This one’s really fun! If you have a lot of people in your house, I’m going to encourage you to take an extra step in this system. There’s only four of us and the crux of this entire system revolves around one thing and one thing only: every single morning, your dishwasher needs to be ready to receive dirty dishes. Every morning, from now on.
What does that mean? For those of you with a lot of family members, that means every night you need to run your dishwasher. For us, we could run our dishwasher every single night, absolutely, and maybe you’re fine with that even though it’s not full. But for Blaine and me, we like to save on dishwasher pods and water, so we don’t wash until the dishwasher’s full.
Let me walk you through this system because this has been really successful for us. We don’t do it 100% of the time. And when we don’t do it, we get caught up in the stupid cycle of dishes in the sink, tons of dirty dishes, and I hate it. But I’ve been doing this specific system long enough to know that when we do it, it is unbelievably successful! And like every system that I teach, you have to DO the system for it to work. It doesn’t just work for you.
I’m still working on getting everyone on board with this system, specifically because there’s four of us contributing to the dirty dishes and two of those people are kids and Blaine is not home all the time. But here’s how it goes, you start out with a brand new, fresh, clean kitchen. There’s no dirty dishes anywhere. You have a small, and I’m talking tiny, dry rack. I have one that’s maybe 12 inches squared that looks like a little square of grass that I absolutely love, and everything needs to be put away out of it. If you don’t use a dishwasher, that’s fine, you still can do this exact same system. Start there at the dry rack with a clean slate.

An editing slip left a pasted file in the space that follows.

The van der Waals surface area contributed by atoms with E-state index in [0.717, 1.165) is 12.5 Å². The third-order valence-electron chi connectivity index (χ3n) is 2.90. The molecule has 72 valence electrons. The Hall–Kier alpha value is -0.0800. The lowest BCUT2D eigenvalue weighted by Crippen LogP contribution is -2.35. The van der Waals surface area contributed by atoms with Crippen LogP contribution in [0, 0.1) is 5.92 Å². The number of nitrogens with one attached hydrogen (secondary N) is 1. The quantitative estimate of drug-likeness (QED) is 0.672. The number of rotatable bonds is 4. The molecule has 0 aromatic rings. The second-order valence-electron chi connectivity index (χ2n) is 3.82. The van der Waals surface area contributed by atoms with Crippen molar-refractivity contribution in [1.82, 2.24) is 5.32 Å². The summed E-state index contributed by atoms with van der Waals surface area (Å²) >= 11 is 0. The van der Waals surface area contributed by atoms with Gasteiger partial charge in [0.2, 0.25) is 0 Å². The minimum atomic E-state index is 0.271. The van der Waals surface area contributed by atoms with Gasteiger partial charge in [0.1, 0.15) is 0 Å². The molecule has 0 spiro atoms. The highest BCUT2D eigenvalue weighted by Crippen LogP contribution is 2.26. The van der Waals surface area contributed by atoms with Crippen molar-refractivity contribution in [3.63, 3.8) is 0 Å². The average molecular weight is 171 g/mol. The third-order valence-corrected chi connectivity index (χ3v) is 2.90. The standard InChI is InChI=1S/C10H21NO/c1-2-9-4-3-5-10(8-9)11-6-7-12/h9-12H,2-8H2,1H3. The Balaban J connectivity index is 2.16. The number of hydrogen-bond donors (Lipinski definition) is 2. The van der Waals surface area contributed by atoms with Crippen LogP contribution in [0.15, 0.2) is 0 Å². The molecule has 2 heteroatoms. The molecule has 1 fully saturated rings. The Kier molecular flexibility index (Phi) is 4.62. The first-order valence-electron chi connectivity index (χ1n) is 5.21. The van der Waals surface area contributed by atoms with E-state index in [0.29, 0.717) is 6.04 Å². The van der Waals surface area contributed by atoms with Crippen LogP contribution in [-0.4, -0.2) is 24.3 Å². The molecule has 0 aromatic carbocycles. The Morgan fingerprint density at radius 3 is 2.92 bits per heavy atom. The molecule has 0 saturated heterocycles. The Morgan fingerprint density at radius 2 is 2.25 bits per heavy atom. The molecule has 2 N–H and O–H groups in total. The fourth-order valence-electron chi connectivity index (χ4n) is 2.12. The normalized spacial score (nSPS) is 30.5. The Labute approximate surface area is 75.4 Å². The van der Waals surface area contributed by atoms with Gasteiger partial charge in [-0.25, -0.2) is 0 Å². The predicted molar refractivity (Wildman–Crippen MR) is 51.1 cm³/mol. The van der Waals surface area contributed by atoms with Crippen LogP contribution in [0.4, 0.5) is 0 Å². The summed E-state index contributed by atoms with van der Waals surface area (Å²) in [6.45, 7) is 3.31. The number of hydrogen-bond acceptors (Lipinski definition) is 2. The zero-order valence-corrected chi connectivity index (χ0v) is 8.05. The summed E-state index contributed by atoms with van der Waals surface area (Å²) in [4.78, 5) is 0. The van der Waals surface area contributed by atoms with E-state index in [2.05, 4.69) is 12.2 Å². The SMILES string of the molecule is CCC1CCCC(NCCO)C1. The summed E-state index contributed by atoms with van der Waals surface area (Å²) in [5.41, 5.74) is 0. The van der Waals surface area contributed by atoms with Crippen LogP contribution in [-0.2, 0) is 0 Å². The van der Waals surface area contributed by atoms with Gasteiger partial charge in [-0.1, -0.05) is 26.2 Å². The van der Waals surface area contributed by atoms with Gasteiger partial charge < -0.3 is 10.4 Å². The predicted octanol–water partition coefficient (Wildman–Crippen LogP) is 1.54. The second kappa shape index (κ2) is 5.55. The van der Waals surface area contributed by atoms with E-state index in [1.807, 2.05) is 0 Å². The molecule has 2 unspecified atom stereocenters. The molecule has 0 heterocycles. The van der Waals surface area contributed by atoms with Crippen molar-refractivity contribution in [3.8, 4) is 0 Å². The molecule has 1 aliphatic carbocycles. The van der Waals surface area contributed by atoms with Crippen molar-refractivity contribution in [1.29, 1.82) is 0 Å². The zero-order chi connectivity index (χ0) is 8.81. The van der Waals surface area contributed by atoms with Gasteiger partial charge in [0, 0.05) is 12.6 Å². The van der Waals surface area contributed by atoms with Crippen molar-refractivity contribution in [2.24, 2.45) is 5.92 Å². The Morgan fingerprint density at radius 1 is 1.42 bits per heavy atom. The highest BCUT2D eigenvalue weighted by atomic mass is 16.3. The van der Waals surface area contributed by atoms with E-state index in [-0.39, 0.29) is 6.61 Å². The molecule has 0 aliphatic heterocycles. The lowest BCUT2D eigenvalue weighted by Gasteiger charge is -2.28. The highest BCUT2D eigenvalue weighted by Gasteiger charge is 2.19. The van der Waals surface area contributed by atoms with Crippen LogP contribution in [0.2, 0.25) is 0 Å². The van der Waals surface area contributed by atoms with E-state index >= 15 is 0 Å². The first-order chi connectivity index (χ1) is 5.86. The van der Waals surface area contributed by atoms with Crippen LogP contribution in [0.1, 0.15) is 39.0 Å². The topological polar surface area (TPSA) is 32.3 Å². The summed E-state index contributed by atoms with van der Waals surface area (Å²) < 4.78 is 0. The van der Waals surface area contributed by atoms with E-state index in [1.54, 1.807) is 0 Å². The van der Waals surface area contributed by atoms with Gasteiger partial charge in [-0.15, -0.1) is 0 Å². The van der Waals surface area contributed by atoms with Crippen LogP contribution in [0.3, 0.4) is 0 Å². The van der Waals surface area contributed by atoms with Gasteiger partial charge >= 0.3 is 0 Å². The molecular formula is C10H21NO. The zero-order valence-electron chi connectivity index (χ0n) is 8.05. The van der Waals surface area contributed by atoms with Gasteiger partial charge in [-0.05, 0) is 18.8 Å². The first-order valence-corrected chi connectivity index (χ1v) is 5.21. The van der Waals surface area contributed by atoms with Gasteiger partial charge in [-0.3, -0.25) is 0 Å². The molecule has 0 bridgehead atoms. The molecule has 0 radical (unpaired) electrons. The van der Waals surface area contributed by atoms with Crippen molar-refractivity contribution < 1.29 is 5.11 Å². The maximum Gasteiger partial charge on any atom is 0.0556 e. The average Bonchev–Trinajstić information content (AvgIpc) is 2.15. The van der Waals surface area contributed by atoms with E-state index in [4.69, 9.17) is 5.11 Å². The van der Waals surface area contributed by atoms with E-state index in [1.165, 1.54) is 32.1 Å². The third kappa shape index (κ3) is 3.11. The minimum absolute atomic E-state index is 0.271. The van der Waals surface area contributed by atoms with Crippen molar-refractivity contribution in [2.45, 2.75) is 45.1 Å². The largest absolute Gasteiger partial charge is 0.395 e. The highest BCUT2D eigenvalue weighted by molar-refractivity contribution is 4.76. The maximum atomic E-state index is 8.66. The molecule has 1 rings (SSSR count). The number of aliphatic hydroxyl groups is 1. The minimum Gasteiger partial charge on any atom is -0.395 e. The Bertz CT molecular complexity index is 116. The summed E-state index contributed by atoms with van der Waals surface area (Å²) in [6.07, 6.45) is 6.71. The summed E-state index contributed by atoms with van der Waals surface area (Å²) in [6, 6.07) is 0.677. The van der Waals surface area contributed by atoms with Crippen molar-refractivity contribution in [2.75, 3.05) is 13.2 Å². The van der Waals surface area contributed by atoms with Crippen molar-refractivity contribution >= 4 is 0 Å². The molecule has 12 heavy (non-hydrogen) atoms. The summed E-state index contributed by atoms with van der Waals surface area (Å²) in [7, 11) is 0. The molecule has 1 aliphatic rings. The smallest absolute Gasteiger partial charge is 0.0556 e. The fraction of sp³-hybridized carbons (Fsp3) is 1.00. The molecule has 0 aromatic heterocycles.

Then there’s one rule and one rule only to this entire system, and everyone in your family has to understand what this new rule is. You are not allowed to put a dirty dish in the sink or on the counter. Ever. It does not live there. If it’s dirty, it either goes in the dishwasher or it’s a hand wash item and it gets washed immediately and gets put on the dry rack. Done.
This is what I say, “You’re not allowed to set it and forget it. You cannot put it in there.” Blaine’s favorite thing to do when he’s done with his coffee cup is to rinse it out and set it in the sink. And what that does is that cues to everyone that this is a holding basin for dishes. And the next person comes along and they put their dishes in there too, and the next person, and the next, and then you have a monstrosity of dishes sitting in the sink and there you are in that cycle.
So the person that is responsible, the person that starts the chain reaction whoever that is, like when Blaine puts his coffee cup in there, if somebody else comes behind him and puts dishes in there too, Blaine is responsible for washing every single dish. This is the game we play in our house. That triggers people to think, “I don’t want to wash everyone else’s dishes, I just want to wash my one dish. so I’m gonna wash my one dish or it’s going to go in the dirty dishwasher.”